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software then allows an interpretation to be applied to the data by identifying and selecting a sedimentary boundary that might be of archaeological interest.


25.


The sub-bottom profiler data were interpreted with a two-way travel time (TWTT) along the z-axis. In order to convert from TWTT to depth, the velocity of the seismic waves was estimated to be 1,600ms-1. This is a standard estimate for shallow, unconsolidated sediments.


26. Any small reflectors which appear to be buried material such as a wreck site covered by sediment were also recorded, the position and dimensions of any such objects noted in a gazetteer, and an image of each anomaly acquired. It should be noted that anomalies of this type are rare, as the sensors must pass directly over such an object in order to produce an anomaly.


1.1.4 Geophysical Data – Anomaly Grouping and Discrimination 27.


The previous section describes the initial interpretation of all available geophysical data sets which were conducted independently of each other. This inevitably leads to the possibility of any one object being the cause of numerous anomalies in different data sets and apparently overstating the number of archaeological features in the study area.


28.


To address this fact the anomalies were grouped together along with the results of the desk-based study of known archaeological sites. This allows one ID number to be assigned to a single object for which there may be, for example, a UKHO record, a magnetic anomaly and multiple sidescan sonar anomalies.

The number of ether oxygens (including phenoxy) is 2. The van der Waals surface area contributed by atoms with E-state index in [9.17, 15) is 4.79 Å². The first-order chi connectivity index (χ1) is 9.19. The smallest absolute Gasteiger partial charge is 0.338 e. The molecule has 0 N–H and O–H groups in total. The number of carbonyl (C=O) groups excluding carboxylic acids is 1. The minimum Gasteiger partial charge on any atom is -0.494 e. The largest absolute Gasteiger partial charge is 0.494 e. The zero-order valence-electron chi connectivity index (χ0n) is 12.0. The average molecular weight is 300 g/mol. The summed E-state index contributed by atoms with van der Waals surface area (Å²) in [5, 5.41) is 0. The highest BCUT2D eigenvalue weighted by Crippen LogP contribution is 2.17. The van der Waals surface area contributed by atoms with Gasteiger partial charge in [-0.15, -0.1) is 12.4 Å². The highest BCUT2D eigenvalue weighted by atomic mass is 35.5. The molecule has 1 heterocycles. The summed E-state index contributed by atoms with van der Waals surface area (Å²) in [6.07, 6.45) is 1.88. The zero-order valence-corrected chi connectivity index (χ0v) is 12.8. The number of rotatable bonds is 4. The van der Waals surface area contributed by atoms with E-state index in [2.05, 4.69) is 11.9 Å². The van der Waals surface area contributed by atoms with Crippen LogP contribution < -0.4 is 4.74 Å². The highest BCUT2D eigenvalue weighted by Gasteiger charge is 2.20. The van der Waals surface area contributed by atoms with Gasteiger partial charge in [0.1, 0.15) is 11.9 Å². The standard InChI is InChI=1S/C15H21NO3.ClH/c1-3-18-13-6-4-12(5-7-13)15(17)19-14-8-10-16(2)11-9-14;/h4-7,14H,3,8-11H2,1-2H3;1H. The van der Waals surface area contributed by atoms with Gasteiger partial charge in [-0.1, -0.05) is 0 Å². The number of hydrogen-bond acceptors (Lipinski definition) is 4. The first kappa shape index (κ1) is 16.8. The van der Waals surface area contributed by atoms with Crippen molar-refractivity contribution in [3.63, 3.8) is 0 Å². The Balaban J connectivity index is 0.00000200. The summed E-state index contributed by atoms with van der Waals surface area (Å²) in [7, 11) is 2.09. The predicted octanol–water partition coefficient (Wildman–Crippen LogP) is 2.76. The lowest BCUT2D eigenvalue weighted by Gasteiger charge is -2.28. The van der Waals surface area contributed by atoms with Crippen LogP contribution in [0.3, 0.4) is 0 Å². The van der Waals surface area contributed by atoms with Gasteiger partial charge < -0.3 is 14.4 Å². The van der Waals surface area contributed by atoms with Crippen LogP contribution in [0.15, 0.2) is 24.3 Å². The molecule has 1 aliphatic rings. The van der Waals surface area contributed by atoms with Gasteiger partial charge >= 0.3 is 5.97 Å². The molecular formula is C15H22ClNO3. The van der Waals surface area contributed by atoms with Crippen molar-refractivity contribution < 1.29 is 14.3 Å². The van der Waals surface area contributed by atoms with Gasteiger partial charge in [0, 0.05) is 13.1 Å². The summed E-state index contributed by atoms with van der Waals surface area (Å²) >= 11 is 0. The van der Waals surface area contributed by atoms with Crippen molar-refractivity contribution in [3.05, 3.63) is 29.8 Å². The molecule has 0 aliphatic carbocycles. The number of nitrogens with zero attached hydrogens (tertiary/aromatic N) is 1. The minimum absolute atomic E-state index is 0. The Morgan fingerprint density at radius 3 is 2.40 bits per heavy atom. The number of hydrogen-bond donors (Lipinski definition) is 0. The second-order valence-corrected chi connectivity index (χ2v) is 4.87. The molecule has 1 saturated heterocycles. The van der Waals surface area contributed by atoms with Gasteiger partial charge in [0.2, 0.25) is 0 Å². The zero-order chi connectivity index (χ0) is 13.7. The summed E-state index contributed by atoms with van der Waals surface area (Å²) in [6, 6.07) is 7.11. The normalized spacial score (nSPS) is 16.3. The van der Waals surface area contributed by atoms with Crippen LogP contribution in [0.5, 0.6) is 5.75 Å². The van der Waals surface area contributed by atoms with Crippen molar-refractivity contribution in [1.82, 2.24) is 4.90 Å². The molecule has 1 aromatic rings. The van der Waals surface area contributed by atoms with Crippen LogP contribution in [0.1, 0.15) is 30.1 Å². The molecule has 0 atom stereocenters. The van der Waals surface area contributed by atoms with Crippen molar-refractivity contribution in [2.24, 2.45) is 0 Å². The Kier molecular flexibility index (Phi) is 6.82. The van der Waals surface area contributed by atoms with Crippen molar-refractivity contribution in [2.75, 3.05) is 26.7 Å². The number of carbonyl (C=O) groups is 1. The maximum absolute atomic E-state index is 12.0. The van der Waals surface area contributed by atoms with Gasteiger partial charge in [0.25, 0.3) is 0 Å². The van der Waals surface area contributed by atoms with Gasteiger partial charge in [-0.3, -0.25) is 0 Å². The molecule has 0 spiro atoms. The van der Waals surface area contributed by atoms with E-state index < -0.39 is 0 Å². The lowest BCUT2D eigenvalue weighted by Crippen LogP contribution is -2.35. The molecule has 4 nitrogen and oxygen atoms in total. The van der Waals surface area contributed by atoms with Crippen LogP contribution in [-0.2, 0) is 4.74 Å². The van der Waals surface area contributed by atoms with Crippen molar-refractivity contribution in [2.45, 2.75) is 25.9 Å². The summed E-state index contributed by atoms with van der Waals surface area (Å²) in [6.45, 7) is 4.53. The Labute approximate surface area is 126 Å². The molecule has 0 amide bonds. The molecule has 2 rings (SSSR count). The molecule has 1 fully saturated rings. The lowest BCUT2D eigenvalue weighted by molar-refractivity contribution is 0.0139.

29.


For seabed anomalies previously identified within the Study Area, the unique ID number has been retained from the 2012 ZEA assessment (Appendix 17.3) and is discussed in this report. Also, previously identified anomalies have been re-assessed based on the recent dataset.


30.


For the palaeogeographic interpretation, only previously identified features that coincide with features identified using the more recent, higher resolution data have been included within the results. Any such features are recorded in Appendix 17.3.


31. Once all the geophysical anomalies and desk-based information have been grouped, a discrimination flag is added to the record in order to discriminate against those which are not thought to be of an archaeological concern. For anomalies located on the seabed, these flags are ascribed as follows:


Table 1.2.Criteria Discriminating Relevance of Seabed Features to Proposed Scheme Non-Archaeological U1


Not of anthropogenic origin U2 Preliminary Environmental Information May 2014


Known non-archaeological feature East Anglia THREE Offshore Windfarm


Appendix 17.2 Archaeological Review of


Geophysical and Geotechnical Data: Technical Report


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